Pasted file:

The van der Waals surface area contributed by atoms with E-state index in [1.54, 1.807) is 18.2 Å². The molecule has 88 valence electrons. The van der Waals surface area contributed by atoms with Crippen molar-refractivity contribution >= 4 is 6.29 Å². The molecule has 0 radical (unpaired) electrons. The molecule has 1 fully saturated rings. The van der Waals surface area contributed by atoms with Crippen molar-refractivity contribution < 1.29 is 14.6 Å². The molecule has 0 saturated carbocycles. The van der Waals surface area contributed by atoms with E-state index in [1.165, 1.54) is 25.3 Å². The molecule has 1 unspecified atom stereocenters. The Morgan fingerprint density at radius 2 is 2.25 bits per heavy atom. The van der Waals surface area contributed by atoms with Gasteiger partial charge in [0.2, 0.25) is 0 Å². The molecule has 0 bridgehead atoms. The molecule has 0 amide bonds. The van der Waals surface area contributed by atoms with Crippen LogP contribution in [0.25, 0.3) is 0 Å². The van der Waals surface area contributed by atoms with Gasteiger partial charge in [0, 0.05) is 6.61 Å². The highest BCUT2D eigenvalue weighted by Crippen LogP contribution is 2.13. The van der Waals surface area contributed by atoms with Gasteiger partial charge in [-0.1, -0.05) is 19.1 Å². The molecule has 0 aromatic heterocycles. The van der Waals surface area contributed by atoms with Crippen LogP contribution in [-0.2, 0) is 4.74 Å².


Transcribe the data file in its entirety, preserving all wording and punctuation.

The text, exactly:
The van der Waals surface area contributed by atoms with E-state index in [1.54, 1.807) is 18.2 Å². The molecule has 88 valence electrons. The van der Waals surface area contributed by atoms with Crippen molar-refractivity contribution >= 4 is 6.29 Å². The molecule has 0 radical (unpaired) electrons. The molecule has 1 fully saturated rings. The van der Waals surface area contributed by atoms with Crippen molar-refractivity contribution < 1.29 is 14.6 Å². The molecule has 0 saturated carbocycles. The van der Waals surface area contributed by atoms with E-state index in [1.165, 1.54) is 25.3 Å². The molecule has 1 unspecified atom stereocenters. The Morgan fingerprint density at radius 2 is 2.25 bits per heavy atom. The van der Waals surface area contributed by atoms with Gasteiger partial charge in [0.2, 0.25) is 0 Å². The molecule has 0 bridgehead atoms. The molecule has 0 amide bonds. The van der Waals surface area contributed by atoms with Crippen LogP contribution in [0.25, 0.3) is 0 Å². The van der Waals surface area contributed by atoms with Gasteiger partial charge in [0, 0.05) is 6.61 Å². The highest BCUT2D eigenvalue weighted by Crippen LogP contribution is 2.13. The van der Waals surface area contributed by atoms with Gasteiger partial charge in [-0.1, -0.05) is 19.1 Å². The molecule has 0 aromatic heterocycles. The van der Waals surface area contributed by atoms with Crippen LogP contribution in [-0.2, 0) is 4.74 Å².